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Well… does the Tarot really work?

The Hermit - Self-knowledge and contemplation
The Hermit - Self-knowledge and contemplation

 

 

 

At some point in time in every tarotist’s career, they are faced with the penultimate question, “Does the Tarot really work?” I figure there’s no time like the present to attack this question.

 

The best way to determine if the Tarot works is to ask people who use it extensively.  Very few people would spend significant amounts of time studying Tarot and using it as a tool for divination/self-awareness/self-discovery/insert-appropriate-word-here if it didn’t work.

When people ask, my answer is clearly, “It works for me.” Although some may find this odd, I have always found that the most interesting aspect of the Tarot is its objectivity. When you seek advice from a friend, family member or councilor, you always come face-to-face with their humanity. They have feelings, opinions, and biases that will always affect their response to your query. The beauty of a Tarot deck is that it just ‘is’. That beauty lies in its construction. The 78 cards contain a significant number of possible outcomes for any situation. These representations are based on universal archetypes and conditions. It remove a level of bias that is inherent in communication between people. Even when you try and work through the solutions to a question on your own without the Tarot, you emphasize some things and omit others. You bias your own exploration.

Using Tarot cards still includes a human element, but the Tarot acts as an intermediary and intervenes on a level that is not personally attached to the querent.  It is instead attached to either universal concepts and archetypes, as is the case with the Major Arcana, or the comings and goings of our daily lives, as portrait in the Minor Arcana. Most interestingly, by shuffling cards and laying them out in a systematic fashion, we allow our inquiry to be temporarily taken over by randomness. We usually place cards within a given framework.  We may choose to use a one-card daily focus or a multi-card spread to place our question into the structure of a spread.  But the cards fall in a random patterns. This pattern is the exact one needed at that moment. Try it again and different cards will fall.   It is in this randomness, this totally new and unbiased way that we look at the answer to the question that we ask that we often find the solution.  When we learn to use the Tarot effectively, we use that randomness to our advantage and bring often overlooked answers to the forefront.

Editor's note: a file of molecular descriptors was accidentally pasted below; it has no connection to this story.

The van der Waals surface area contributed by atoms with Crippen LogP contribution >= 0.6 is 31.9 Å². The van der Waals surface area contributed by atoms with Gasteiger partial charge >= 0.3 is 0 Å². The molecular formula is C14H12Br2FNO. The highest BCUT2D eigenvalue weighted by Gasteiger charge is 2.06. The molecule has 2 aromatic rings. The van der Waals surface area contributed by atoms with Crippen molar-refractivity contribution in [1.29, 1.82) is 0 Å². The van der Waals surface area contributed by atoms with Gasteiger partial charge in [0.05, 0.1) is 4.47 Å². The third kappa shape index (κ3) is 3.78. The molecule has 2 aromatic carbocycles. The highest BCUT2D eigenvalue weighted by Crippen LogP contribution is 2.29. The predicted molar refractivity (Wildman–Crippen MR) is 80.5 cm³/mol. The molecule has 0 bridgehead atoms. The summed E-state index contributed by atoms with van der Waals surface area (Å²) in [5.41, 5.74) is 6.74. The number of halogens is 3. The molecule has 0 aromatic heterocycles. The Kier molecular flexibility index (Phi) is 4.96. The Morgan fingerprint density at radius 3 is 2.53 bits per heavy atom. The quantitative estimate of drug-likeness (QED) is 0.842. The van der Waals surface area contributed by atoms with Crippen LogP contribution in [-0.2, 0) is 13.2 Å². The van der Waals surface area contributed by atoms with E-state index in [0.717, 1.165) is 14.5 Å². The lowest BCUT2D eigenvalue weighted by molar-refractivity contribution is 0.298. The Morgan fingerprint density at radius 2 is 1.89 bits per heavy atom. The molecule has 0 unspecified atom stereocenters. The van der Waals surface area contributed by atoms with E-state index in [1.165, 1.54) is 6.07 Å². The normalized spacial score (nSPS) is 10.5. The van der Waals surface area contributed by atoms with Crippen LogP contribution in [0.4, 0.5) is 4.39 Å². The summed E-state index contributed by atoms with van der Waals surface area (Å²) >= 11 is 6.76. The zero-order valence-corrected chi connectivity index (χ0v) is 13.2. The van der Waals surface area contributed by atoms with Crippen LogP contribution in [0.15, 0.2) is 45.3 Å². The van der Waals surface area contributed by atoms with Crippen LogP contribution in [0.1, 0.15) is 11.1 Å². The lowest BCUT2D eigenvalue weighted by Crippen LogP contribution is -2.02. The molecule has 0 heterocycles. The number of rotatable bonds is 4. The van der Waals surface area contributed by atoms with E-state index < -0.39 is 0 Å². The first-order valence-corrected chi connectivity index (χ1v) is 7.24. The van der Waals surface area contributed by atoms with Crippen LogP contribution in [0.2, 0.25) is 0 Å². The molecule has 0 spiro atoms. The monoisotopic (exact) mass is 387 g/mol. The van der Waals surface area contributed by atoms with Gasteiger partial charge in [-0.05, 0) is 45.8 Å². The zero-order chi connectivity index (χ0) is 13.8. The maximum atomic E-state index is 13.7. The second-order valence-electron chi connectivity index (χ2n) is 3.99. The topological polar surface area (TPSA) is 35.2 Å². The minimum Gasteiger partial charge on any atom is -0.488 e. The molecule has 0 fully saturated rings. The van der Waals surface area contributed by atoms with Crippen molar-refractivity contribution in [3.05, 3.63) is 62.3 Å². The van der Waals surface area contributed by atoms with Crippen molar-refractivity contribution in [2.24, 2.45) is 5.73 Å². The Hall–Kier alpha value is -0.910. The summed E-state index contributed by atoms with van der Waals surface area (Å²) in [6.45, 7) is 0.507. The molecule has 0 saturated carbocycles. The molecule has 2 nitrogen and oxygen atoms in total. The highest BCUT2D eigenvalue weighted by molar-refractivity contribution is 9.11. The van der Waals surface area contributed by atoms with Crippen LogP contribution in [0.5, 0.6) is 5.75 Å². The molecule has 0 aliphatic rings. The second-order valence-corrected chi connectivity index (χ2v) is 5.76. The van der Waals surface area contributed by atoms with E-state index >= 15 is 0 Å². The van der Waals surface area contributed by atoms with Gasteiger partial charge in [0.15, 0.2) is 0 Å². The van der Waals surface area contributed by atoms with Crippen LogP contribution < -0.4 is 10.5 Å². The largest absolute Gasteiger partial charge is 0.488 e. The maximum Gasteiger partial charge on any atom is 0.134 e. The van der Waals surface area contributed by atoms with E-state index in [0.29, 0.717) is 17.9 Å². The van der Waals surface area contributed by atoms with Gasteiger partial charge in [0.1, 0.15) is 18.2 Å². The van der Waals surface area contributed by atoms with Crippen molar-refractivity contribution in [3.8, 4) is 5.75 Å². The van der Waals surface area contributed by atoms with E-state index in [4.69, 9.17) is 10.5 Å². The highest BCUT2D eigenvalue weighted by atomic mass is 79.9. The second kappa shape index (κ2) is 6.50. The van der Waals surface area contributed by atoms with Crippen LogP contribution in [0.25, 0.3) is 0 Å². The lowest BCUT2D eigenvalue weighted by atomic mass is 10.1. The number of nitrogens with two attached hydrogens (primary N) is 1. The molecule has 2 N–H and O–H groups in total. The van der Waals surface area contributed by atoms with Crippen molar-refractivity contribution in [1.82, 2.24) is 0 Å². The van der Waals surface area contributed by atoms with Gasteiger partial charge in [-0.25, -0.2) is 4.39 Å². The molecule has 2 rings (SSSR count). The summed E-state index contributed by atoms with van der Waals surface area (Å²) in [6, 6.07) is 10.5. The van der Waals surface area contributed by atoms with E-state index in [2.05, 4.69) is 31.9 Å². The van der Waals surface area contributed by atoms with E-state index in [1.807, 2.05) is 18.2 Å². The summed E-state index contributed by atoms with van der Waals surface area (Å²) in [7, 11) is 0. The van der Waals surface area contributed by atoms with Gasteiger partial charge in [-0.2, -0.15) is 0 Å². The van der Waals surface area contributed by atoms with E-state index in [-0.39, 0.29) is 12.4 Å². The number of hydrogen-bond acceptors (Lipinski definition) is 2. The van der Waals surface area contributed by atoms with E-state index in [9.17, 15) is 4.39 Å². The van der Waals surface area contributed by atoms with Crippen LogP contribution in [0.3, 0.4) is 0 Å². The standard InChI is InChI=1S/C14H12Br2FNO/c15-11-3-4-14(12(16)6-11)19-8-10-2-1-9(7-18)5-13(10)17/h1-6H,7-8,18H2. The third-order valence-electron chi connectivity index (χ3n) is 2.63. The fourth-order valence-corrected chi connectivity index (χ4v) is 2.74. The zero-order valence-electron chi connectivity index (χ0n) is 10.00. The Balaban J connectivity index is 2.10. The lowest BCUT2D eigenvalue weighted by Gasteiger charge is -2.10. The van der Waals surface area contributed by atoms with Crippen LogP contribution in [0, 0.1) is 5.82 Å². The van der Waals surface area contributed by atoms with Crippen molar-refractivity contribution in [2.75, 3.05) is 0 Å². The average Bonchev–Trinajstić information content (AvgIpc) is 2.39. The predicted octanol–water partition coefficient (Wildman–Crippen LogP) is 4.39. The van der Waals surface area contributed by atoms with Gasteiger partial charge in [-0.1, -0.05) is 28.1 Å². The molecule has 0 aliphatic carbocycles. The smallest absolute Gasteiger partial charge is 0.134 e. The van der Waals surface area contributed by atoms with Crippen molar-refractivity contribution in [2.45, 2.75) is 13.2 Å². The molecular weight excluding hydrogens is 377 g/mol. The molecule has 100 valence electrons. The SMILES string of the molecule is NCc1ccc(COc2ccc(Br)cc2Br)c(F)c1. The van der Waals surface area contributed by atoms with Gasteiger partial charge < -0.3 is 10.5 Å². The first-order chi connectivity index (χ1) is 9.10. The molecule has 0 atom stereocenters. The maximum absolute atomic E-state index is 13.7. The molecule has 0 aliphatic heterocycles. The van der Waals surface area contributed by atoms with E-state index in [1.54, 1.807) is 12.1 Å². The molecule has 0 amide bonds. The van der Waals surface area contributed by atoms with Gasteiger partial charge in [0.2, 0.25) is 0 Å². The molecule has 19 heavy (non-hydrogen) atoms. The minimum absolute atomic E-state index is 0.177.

The best way to answer the question for yourself, though, is “Try it and see!”

New Tarot Seminar Starts February 23rd

The Magician from the Motherpeace deck.
The Magician from the Motherpeace deck.
For those of you in and around the Orangeville, Ontario area, I have a Tarot for beginners workshop starting up on Monday, February 23rd, 2009. The first class is always offered with no obligation. I firmly believe that guide, student and content need to connect and the best way to determine that is to allow people to come out and check it out. This workshop runs for six weeks and will cover an overview of the origins of the Tarot, The Major and Minor Arcana, Court Cards, spreads, games, and more. It is really intended for those who have little or no knowledge of the Tarot and are looking for a great place to start. Contact me at